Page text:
In 1965, English relocated from Colorado to the California Bay Area, where he became involved with other Native American artists and the National Indian Youth Council.
"American Indian people were just becoming aware of who we were and our histories," said English of that time period.
He cites the American Indian Movement and books like Custer Died for Your Sins: An Indian Manifesto by Native American scholar Vine Deloria, Jr. for helping him reclaim his cultural identity. Even though English had discovered this new community of Native American artists and activists, he was unable to fully realize his goal to become a professional artist because of his alcoholism. He was terminated from positions with Indian Health Services and the BIA, as well as never finishing his college degree. He even turned down the opportunity to pursue a Masters Degree at Harvard University because of his struggle with alcoholism.
"I was at the bottom of the heap," he recalled of his binge drinking.
After being in and out of 18 substance abuse treatment programs in five different states, English finally got sober on December 10, 1981. At this same time, he opened his own art gallery in Albuquerque, New Mexico and helped start an Alcoholics Anonymous program specifically for Native people.
"I know there are programs out there, but they’re not effective at changing our people," said English.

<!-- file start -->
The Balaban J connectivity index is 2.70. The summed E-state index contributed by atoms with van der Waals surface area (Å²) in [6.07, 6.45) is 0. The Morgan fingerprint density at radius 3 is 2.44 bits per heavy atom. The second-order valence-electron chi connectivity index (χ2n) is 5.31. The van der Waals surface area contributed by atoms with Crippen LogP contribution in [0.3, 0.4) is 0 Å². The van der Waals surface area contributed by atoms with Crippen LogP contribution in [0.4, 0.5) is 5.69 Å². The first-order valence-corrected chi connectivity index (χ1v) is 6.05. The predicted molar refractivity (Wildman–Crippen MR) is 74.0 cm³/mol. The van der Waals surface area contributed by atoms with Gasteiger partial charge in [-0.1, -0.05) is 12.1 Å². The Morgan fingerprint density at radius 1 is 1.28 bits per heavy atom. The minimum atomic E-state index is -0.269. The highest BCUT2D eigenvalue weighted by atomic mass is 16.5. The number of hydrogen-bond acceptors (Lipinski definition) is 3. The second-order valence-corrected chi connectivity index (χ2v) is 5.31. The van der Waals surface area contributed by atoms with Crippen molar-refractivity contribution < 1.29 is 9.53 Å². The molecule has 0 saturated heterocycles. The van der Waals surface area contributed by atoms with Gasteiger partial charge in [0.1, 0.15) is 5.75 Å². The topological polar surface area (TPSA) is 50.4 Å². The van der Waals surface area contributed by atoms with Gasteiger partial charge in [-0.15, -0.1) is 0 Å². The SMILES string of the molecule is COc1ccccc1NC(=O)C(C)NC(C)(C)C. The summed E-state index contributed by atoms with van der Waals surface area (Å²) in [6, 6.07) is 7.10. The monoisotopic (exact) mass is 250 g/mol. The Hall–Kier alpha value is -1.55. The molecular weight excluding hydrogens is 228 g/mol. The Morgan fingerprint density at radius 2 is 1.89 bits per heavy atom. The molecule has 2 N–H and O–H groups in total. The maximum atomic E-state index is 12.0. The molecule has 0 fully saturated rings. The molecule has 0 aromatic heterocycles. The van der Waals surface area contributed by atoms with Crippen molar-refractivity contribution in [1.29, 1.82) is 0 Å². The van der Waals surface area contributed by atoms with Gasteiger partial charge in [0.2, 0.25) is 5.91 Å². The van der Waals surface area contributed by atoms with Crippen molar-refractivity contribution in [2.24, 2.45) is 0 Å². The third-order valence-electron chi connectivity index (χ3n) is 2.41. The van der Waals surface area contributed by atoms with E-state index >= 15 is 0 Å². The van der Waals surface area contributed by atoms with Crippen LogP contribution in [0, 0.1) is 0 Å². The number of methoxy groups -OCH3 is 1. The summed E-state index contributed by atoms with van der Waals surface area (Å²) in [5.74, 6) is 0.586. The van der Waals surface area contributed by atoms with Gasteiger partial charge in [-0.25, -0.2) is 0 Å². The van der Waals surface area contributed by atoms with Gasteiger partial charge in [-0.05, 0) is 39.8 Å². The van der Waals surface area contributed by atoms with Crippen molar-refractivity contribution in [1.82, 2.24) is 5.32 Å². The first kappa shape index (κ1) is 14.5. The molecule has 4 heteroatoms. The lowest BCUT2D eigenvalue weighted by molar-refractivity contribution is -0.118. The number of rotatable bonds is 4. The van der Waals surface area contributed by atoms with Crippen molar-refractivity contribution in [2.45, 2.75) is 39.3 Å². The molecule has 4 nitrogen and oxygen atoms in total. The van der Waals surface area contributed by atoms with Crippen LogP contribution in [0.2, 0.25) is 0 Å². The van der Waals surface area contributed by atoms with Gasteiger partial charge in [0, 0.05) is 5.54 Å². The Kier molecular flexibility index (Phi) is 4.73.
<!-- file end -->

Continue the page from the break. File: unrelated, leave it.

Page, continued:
English attributes the lack of success of many mainstream substance abuse treatment programs to their purely intellectual engagement with addiction, as well as the fact that they often do not seek the input of Native American people themselves.
Through his work as a recovery activist, English sponsored several art workshops in collaboration with the United States Department of Justice. At these workshops, he was able to see art’s potential as a healing tool for Native people.
"Art sparks a new identity, a new way of thinking about the things an Indian can do in life," he said.
English began collaborating with Native American PhDs, professionals with Masters of Social Work degrees, and a psychologist to discuss plans for the Center. The group plans to continue meeting and involving more people from Native communities nationwide in the initiative.
In addition to selling English’s original artwork to raise funds, the group plans to seek out grants and private donors. English estimates $800,000 as the yearly operating budget of the Center. He thinks the project will continue to gain momentum in the near future.
"The inspiration is there, I just need to keep it going and maintain the energy that’s there," he said.
To become involved with the National Native American Healing Center Through the Performing Arts initiative, or to purchase one of English’s original pieces in support of this effort, contact Artist Agent Kathy Samson, at 952-212-3244, or by email at: email@example.com.
In addition to the original paintings, English has also recently released a book entitled The Life, Work, And Times Of An Artist by Samuel F. English and Ann Dallman. Additional original art prints can also be purchased by contacting Samson.